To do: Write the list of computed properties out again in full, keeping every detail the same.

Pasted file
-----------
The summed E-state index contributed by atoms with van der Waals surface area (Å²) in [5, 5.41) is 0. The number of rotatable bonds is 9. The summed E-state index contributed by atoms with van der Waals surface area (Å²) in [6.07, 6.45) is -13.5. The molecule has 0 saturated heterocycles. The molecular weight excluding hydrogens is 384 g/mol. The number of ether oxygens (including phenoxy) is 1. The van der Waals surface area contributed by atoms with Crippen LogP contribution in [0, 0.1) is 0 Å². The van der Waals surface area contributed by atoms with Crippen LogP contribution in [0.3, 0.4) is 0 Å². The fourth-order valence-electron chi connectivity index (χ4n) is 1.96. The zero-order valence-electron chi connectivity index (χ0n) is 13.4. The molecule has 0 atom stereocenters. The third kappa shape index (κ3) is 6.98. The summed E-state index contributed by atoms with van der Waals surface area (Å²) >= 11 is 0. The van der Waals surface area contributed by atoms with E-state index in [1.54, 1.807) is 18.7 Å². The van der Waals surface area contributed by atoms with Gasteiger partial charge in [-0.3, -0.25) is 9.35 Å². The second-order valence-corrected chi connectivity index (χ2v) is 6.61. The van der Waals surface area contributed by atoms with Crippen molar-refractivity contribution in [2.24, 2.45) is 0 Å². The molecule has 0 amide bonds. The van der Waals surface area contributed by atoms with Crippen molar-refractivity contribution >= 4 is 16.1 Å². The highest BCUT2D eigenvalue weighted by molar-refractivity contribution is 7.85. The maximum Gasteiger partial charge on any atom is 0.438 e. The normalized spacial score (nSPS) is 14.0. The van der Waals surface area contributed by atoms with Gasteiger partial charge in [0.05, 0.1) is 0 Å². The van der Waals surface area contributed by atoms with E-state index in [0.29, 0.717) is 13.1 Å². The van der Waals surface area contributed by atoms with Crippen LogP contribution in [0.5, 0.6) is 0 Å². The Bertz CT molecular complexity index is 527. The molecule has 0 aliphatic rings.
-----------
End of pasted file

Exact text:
The summed E-state index contributed by atoms with van der Waals surface area (Å²) in [5, 5.41) is 0. The number of rotatable bonds is 9. The summed E-state index contributed by atoms with van der Waals surface area (Å²) in [6.07, 6.45) is -13.5. The molecule has 0 saturated heterocycles. The molecular weight excluding hydrogens is 384 g/mol. The number of ether oxygens (including phenoxy) is 1. The van der Waals surface area contributed by atoms with Crippen LogP contribution in [0, 0.1) is 0 Å². The van der Waals surface area contributed by atoms with Crippen LogP contribution in [0.3, 0.4) is 0 Å². The fourth-order valence-electron chi connectivity index (χ4n) is 1.96. The zero-order valence-electron chi connectivity index (χ0n) is 13.4. The molecule has 0 atom stereocenters. The third kappa shape index (κ3) is 6.98. The summed E-state index contributed by atoms with van der Waals surface area (Å²) >= 11 is 0. The van der Waals surface area contributed by atoms with E-state index in [1.54, 1.807) is 18.7 Å². The van der Waals surface area contributed by atoms with Gasteiger partial charge in [-0.3, -0.25) is 9.35 Å². The second-order valence-corrected chi connectivity index (χ2v) is 6.61. The van der Waals surface area contributed by atoms with Crippen molar-refractivity contribution in [2.24, 2.45) is 0 Å². The molecule has 0 amide bonds. The van der Waals surface area contributed by atoms with Crippen molar-refractivity contribution >= 4 is 16.1 Å². The highest BCUT2D eigenvalue weighted by molar-refractivity contribution is 7.85. The maximum Gasteiger partial charge on any atom is 0.438 e. The normalized spacial score (nSPS) is 14.0. The van der Waals surface area contributed by atoms with Gasteiger partial charge in [0.05, 0.1) is 0 Å². The van der Waals surface area contributed by atoms with E-state index in [0.29, 0.717) is 13.1 Å². The van der Waals surface area contributed by atoms with Crippen LogP contribution in [0.5, 0.6) is 0 Å². The Bertz CT molecular complexity index is 527. The molecule has 0 aliphatic rings.